CME INDIA Presentation: (From American college of physicians highlights the paper from BMJ Evidence-Based Medicine 25th August 2020)

🍑It is well known that antibiotic over prescription for upper respiratory tract infections (URTIs) in primary care exacerbates antimicrobial resistance.

🥣Honey is a lay remedy for URTIs, and has an emerging evidence base for its use.

🥝Honey has antimicrobial properties, and guidelines recommended honey for acute cough in children.

Let us see what this paper says:

Effectiveness of honey for symptomatic relief in upper respiratory tract infections: a systematic review and meta-analysis 🍒

► Honey is a well-known lay therapy for symptoms of upper respiratory tract infections (URTIs); other medications for URTIs are ineffective and can have harmful side effects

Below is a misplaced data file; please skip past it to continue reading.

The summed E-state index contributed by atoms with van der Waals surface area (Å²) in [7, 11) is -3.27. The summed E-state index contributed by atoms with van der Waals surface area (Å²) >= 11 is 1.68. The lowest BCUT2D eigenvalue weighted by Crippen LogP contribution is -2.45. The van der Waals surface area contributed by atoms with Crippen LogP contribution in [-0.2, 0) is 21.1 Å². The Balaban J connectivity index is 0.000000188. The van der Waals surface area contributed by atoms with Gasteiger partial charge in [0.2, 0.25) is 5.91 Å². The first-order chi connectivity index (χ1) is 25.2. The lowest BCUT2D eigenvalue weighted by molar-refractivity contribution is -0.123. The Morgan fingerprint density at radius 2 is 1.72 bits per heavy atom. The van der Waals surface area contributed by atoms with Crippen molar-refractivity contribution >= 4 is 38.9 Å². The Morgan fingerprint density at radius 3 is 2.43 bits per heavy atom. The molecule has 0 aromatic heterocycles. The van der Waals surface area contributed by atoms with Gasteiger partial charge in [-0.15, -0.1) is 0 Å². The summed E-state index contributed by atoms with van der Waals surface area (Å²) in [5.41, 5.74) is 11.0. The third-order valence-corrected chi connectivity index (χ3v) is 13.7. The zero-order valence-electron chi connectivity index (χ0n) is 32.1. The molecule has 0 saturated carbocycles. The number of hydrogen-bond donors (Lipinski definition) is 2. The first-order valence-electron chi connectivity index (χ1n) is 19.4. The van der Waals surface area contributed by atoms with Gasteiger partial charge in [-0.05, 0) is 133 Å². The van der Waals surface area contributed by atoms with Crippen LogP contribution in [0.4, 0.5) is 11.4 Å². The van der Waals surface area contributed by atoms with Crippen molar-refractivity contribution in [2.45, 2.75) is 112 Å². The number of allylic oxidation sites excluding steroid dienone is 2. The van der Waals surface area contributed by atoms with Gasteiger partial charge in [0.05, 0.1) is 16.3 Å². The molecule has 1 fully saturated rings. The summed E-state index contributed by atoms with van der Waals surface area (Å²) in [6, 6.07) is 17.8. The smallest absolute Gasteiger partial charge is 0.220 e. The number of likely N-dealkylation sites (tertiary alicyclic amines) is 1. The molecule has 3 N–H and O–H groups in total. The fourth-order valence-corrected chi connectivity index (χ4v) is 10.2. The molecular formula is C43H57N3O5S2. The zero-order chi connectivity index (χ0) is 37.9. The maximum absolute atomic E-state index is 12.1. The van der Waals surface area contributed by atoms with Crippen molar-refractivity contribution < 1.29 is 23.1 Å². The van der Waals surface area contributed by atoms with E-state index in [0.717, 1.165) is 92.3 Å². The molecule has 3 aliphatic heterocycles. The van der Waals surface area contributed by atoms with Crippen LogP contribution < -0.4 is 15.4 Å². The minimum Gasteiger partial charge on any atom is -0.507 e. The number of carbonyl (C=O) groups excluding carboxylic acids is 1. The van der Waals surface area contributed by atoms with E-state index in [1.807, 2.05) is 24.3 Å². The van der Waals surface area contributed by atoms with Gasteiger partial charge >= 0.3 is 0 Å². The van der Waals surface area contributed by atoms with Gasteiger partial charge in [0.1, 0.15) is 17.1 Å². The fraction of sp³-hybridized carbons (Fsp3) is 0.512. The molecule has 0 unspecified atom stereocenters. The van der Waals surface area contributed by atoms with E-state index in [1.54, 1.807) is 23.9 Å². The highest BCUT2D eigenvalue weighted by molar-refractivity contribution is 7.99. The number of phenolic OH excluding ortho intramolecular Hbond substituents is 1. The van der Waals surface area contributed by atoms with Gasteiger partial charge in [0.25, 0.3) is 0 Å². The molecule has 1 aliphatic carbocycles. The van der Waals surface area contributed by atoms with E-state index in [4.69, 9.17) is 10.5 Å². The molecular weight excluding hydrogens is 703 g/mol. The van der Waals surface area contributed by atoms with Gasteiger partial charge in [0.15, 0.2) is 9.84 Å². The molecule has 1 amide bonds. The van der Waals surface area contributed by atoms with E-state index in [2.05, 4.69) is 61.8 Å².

► The use of antibiotics for URTIs is a particular problem, because they are ineffective, and contribute to antimicrobial resistance

► A Cochrane systematic review found that honey can improve cough in children; honey has not been systematically reviewed for other URTI symptoms, or in other patient groups.

What are the new findings?

► Honey is more effective than usual care alternatives for improving URTI symptoms, particularly cough frequency and cough severity

► Comparisons with placebo are more limited, and require more high quality, placebo controlled trials.

How might it impact on clinical practice in the foreseeable future?

► There are currently very few effective options that clinicians can prescribe for URTIs

► Honey can be used as an alternative to antibiotics by clinicians who wish to offer treatment for URTIs, which may help to combat antimicrobial resistance

Source: By Hibatullah Abuelgasim

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